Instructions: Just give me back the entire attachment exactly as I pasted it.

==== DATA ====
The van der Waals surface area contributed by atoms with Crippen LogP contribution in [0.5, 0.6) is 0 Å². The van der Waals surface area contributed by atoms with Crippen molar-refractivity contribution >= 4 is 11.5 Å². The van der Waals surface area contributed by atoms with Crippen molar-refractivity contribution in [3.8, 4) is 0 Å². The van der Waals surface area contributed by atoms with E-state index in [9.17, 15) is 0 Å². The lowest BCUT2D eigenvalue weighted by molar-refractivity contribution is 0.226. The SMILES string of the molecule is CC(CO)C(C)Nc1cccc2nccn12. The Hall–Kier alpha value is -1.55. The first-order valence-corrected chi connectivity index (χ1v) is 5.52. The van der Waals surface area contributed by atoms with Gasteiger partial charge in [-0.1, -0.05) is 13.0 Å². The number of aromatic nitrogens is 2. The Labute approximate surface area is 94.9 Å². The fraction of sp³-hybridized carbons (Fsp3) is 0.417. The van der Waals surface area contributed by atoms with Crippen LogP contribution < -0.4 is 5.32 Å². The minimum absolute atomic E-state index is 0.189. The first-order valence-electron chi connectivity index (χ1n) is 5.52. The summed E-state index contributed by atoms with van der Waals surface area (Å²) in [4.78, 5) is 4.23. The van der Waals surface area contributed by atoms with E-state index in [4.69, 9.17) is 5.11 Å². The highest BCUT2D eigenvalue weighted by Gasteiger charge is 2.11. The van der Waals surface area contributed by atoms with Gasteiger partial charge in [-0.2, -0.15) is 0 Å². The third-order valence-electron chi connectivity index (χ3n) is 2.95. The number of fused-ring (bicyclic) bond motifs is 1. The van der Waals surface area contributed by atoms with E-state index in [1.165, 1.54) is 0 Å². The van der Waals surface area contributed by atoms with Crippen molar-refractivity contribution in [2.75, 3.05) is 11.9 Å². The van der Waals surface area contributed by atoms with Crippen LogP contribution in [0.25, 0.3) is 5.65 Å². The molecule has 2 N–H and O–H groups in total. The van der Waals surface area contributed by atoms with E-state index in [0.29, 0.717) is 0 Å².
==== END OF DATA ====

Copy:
The van der Waals surface area contributed by atoms with Crippen LogP contribution in [0.5, 0.6) is 0 Å². The van der Waals surface area contributed by atoms with Crippen molar-refractivity contribution >= 4 is 11.5 Å². The van der Waals surface area contributed by atoms with Crippen molar-refractivity contribution in [3.8, 4) is 0 Å². The van der Waals surface area contributed by atoms with E-state index in [9.17, 15) is 0 Å². The lowest BCUT2D eigenvalue weighted by molar-refractivity contribution is 0.226. The SMILES string of the molecule is CC(CO)C(C)Nc1cccc2nccn12. The Hall–Kier alpha value is -1.55. The first-order valence-corrected chi connectivity index (χ1v) is 5.52. The van der Waals surface area contributed by atoms with Gasteiger partial charge in [-0.1, -0.05) is 13.0 Å². The number of aromatic nitrogens is 2. The Labute approximate surface area is 94.9 Å². The fraction of sp³-hybridized carbons (Fsp3) is 0.417. The van der Waals surface area contributed by atoms with Crippen LogP contribution < -0.4 is 5.32 Å². The minimum absolute atomic E-state index is 0.189. The first-order valence-electron chi connectivity index (χ1n) is 5.52. The summed E-state index contributed by atoms with van der Waals surface area (Å²) in [4.78, 5) is 4.23. The van der Waals surface area contributed by atoms with E-state index in [4.69, 9.17) is 5.11 Å². The highest BCUT2D eigenvalue weighted by Gasteiger charge is 2.11. The van der Waals surface area contributed by atoms with Gasteiger partial charge in [-0.2, -0.15) is 0 Å². The third-order valence-electron chi connectivity index (χ3n) is 2.95. The number of fused-ring (bicyclic) bond motifs is 1. The van der Waals surface area contributed by atoms with E-state index in [1.165, 1.54) is 0 Å². The van der Waals surface area contributed by atoms with Crippen molar-refractivity contribution in [2.75, 3.05) is 11.9 Å². The van der Waals surface area contributed by atoms with Crippen LogP contribution in [0.25, 0.3) is 5.65 Å². The molecule has 2 N–H and O–H groups in total. The van der Waals surface area contributed by atoms with E-state index in [0.29, 0.717) is 0 Å².